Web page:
As a neuropsychologist in practice in Westborough I have been fortunate to work with excellent athletic trainers, school nurses, and pediatricians as a team providing baseline ImPACT testing, assessment of post-injury concussion, and carefully designed return-to-learn programs, and clearance for return-to-play. I have assisted several Massachusetts and Rhode Island school districts with writing individual concussion policies that have addressed current “best practice” for dealing with student athletes who suffer head injuries in sport.
The MIAA has begun to allow non-physicians to play a larger role in the return-to-play decisions. The MIAA website has all of its concussion policies that are here on this link. This will permit other practitioners with specialized training in concussion management the opportunity to develop return-to-learn plans and to clear an athlete for competition when they are ready. Physician Assistants, Neuropsychologists, Nurse Practitioners, and some ATC Trainers can now write return to play plans with the appropriate training and careful consideration of each student’s needs.
Congratulations for all those student athletes who worked all summer at captain’s practices – running, skating, playing summer soccer, etc. Good luck and be safe. Contact me at Whittier Rehabilitation Hospital for consultation after injury. My policy is to have injured players seen within 72 hours for updated neurocognitive testing and post-injury planning. When symptoms exceed 7-10 days further assessment and consultation may be needed. I encourage everyone to see Dr. Evans video posted below to learn more about recovery from concussion. It takes a care team to help a student athlete get back to school and back to play in a safe way. Stay in touch with team trainers, physicians, and your school nurse.
Concussion Video released August, 2014 that is interesting and funny by Dr. Mike Evans, a Canadian Internist
Check out Dr. Mike Evans Concussion 101 video – click here
WESTBOROUGH, MA June 7, 2015 In response to questions I have received from visitors to the web site I have decided to add a wider genre of content to include neuropsychology in general. I have had a tab labeled neuropsychology since the beginning and it has been linked to topics of importance such as traumatic brain injury, cardiac arrhythmia, and dementia. These topics effect everyone at some point especially those people working in the medical field – brain injury, stroke, pain management, and more.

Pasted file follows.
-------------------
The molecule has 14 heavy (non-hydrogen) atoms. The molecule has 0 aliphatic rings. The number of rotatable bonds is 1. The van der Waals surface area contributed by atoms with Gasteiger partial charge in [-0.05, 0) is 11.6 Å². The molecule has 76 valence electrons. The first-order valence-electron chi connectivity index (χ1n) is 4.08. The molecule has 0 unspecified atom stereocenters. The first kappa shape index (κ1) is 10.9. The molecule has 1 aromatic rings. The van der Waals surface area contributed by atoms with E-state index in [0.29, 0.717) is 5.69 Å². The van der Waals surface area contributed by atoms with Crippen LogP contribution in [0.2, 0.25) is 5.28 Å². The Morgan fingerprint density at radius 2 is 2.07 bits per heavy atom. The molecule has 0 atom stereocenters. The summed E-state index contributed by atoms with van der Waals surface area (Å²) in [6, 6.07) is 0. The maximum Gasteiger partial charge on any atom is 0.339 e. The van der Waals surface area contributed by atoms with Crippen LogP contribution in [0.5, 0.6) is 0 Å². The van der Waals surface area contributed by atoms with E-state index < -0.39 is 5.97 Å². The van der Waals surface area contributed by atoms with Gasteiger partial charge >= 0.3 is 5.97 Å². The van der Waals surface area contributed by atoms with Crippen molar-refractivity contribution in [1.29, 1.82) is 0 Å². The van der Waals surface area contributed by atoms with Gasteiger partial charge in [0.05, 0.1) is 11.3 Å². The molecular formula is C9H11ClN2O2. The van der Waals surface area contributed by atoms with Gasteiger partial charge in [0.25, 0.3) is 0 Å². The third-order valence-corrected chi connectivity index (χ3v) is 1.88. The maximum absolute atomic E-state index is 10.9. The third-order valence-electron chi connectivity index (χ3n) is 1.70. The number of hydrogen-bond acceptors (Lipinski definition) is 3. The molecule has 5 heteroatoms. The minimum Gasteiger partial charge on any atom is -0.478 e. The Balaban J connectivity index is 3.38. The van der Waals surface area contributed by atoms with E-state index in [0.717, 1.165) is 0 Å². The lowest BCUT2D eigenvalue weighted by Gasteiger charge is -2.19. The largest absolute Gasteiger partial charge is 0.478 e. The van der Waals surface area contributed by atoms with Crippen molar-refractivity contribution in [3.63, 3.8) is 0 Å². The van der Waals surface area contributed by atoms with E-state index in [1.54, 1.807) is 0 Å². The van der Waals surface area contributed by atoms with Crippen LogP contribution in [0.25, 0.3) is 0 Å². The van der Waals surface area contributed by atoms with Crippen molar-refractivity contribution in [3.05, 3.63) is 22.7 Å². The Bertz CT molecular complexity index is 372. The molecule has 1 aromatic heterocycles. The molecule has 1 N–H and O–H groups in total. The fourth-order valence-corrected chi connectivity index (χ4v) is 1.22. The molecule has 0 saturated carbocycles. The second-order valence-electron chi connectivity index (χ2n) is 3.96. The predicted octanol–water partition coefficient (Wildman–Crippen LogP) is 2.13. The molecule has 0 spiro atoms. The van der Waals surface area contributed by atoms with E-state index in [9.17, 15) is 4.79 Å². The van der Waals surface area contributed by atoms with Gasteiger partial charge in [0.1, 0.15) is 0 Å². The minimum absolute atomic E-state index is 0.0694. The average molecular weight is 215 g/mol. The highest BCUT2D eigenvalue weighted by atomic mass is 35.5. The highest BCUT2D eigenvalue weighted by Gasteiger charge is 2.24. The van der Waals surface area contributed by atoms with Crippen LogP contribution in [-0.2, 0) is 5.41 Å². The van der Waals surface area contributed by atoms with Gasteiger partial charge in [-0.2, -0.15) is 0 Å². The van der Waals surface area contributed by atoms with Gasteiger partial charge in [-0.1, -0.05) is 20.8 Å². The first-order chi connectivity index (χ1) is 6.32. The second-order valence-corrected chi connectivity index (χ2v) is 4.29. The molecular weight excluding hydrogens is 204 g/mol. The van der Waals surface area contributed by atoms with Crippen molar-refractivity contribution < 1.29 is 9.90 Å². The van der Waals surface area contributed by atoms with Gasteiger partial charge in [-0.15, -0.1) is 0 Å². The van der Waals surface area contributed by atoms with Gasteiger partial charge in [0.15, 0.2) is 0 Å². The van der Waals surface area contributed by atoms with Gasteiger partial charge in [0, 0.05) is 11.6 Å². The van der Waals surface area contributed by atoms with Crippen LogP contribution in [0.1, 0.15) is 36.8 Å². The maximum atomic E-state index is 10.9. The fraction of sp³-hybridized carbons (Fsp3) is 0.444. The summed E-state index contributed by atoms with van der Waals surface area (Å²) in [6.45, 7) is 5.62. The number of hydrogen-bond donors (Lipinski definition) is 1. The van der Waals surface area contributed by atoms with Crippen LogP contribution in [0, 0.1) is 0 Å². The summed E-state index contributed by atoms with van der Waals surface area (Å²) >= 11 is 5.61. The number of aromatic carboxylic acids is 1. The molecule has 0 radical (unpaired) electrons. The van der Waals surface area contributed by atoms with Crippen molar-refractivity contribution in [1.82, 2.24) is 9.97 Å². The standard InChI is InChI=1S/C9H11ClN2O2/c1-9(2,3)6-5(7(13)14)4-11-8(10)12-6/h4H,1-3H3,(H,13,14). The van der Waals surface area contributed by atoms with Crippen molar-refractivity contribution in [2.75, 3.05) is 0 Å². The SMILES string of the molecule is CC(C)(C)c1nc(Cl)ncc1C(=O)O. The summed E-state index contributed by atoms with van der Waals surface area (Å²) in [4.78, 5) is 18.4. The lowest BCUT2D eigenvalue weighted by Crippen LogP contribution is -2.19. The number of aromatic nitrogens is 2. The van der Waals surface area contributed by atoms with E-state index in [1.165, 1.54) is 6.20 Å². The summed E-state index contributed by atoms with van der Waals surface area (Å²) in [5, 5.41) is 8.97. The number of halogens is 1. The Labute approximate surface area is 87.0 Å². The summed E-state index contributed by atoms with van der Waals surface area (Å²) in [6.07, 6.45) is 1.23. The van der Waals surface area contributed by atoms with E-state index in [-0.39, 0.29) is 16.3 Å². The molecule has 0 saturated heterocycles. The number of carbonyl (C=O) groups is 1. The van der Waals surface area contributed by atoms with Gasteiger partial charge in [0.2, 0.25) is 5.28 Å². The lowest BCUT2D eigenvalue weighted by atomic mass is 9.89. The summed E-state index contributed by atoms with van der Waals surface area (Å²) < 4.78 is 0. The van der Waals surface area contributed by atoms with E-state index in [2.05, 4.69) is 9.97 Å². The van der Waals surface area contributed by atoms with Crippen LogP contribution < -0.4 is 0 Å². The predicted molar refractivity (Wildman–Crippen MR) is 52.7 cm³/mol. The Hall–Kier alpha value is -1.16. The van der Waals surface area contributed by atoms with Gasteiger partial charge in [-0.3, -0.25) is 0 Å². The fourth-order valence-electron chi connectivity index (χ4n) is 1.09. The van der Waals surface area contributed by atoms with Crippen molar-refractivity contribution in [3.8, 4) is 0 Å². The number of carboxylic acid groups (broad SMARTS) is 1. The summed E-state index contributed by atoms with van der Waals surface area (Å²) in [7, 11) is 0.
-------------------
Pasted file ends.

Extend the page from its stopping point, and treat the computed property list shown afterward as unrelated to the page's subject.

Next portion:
Neuropsychology is the study of the relationship between brain and behavior. When you think about it that includes just about everything from acquired injury, substance abuse to autism. The topics I will post are those in which I am involved here at Whittier and in my practice. I am adding to the content published here and will continue to work with those afflicted with concussion and post-concussion syndrome and their families. I am very excited to add biofeedback and EEG biofeedback to my practice. While I have limited assessment openings – biofeedback has been a demonstrated modality to enhance functioning.
On my other site I have included posts about domestic violence, the “active shooter”, juvenile fire setting and more that also effect many of us who work with people. That site may be reached at http://www.msefton.wordpress.com
Westborough, MA April 5, 2015 The spring try-out has all but been completed. Most varsity teams have their rosters set and the games have begun. In terms of collision sports men’s lacrosse and women’s softball both have high incidence of concussion. As seasons have gone by, I have seen an elevated rate of girls being injured during softball while sliding into their base or from player on player collisions. Arguably, fast pitch softball has a high incidence of batters being hit by pitch resulting in concussion. Men’s baseball also has a high incidence of concussion from wild pitches hitting batter helmets to outfield collisions.
Every spring I mail out reminder cards to the schools I take care of reminding athletic director’s to have their athlete’s sign on and take the pre-season baseline test – if they have not done so in the fall. Most of the time I try and encourage trainers to refer cases of concussion for neuropsychological assessment early rather than later when symptoms have become chronic. Early referral to a trained neuropsychologist can have a positive impact on successful return to play – including providing support for a step-by-step return to play plan. I have said over and over that no player should go from zero play to game play without first going through a supervised return to play protocol. No matter what you might think, the return to play protocol is the safest way to introduce an athlete back to sport and offers the least likely chance of an athlete being diagnosed with post-concussion syndrome – a chronic set of symptoms that can include headaches, poor attention, decreased short-term memory, depression, and more. Yet I am still seeing physician’s who release student athletes for “game” play with only 5-7 days of rest. Many believe this is inadequate.
Here in Massachusetts the MIAA has required that athletes be cleared by their primary physician before they are eligible to return to play. Since the inception of the MIAA requirements the MIAA has broadened the definition of clinician that may clear an athlete for play to include clinical neuropsychologists and nurse practitioners with documented training in concussion management. I am finding that some schools have allowed athletes to return to play prior to being officially cleared by their doctors – sometimes by the team trainer with some training in concussion. This falls outside of the letter of the law set forth in the MIAA mandate and places athletes at risk.